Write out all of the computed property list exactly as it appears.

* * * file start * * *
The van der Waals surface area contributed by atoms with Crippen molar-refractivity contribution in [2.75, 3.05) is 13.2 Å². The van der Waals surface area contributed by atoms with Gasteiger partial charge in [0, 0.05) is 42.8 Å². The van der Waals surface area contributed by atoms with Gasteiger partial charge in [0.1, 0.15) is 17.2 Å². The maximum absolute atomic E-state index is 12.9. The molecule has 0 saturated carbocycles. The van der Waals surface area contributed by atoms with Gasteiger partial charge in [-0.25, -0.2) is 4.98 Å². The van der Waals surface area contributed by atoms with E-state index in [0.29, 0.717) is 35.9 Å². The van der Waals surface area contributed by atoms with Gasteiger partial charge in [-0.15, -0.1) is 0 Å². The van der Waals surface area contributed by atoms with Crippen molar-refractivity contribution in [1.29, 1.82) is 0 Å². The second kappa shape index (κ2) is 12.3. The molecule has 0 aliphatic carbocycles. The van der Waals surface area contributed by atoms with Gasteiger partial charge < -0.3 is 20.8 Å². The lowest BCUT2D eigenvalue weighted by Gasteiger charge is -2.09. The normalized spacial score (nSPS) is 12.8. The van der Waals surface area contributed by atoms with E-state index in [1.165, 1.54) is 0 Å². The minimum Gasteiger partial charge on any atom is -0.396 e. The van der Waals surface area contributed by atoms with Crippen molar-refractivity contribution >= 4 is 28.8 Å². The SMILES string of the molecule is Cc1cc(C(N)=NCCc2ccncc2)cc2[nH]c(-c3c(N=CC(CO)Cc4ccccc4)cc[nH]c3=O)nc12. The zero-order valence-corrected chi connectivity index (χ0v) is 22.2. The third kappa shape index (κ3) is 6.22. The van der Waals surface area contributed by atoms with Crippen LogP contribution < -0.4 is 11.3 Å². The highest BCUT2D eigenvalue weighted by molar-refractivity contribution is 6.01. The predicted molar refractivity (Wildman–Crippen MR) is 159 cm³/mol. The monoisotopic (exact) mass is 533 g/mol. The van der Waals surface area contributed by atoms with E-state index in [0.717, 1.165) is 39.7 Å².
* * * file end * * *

The van der Waals surface area contributed by atoms with Crippen molar-refractivity contribution in [2.75, 3.05) is 13.2 Å². The van der Waals surface area contributed by atoms with Gasteiger partial charge in [0, 0.05) is 42.8 Å². The van der Waals surface area contributed by atoms with Gasteiger partial charge in [0.1, 0.15) is 17.2 Å². The maximum absolute atomic E-state index is 12.9. The molecule has 0 saturated carbocycles. The van der Waals surface area contributed by atoms with Gasteiger partial charge in [-0.25, -0.2) is 4.98 Å². The van der Waals surface area contributed by atoms with E-state index in [0.29, 0.717) is 35.9 Å². The van der Waals surface area contributed by atoms with Gasteiger partial charge in [-0.15, -0.1) is 0 Å². The van der Waals surface area contributed by atoms with Crippen molar-refractivity contribution in [1.29, 1.82) is 0 Å². The second kappa shape index (κ2) is 12.3. The molecule has 0 aliphatic carbocycles. The van der Waals surface area contributed by atoms with Gasteiger partial charge < -0.3 is 20.8 Å². The lowest BCUT2D eigenvalue weighted by Gasteiger charge is -2.09. The normalized spacial score (nSPS) is 12.8. The van der Waals surface area contributed by atoms with E-state index in [1.165, 1.54) is 0 Å². The minimum Gasteiger partial charge on any atom is -0.396 e. The van der Waals surface area contributed by atoms with Crippen molar-refractivity contribution >= 4 is 28.8 Å². The SMILES string of the molecule is Cc1cc(C(N)=NCCc2ccncc2)cc2[nH]c(-c3c(N=CC(CO)Cc4ccccc4)cc[nH]c3=O)nc12. The zero-order valence-corrected chi connectivity index (χ0v) is 22.2. The third kappa shape index (κ3) is 6.22. The van der Waals surface area contributed by atoms with Crippen LogP contribution < -0.4 is 11.3 Å². The highest BCUT2D eigenvalue weighted by molar-refractivity contribution is 6.01. The predicted molar refractivity (Wildman–Crippen MR) is 159 cm³/mol. The monoisotopic (exact) mass is 533 g/mol. The van der Waals surface area contributed by atoms with E-state index in [0.717, 1.165) is 39.7 Å².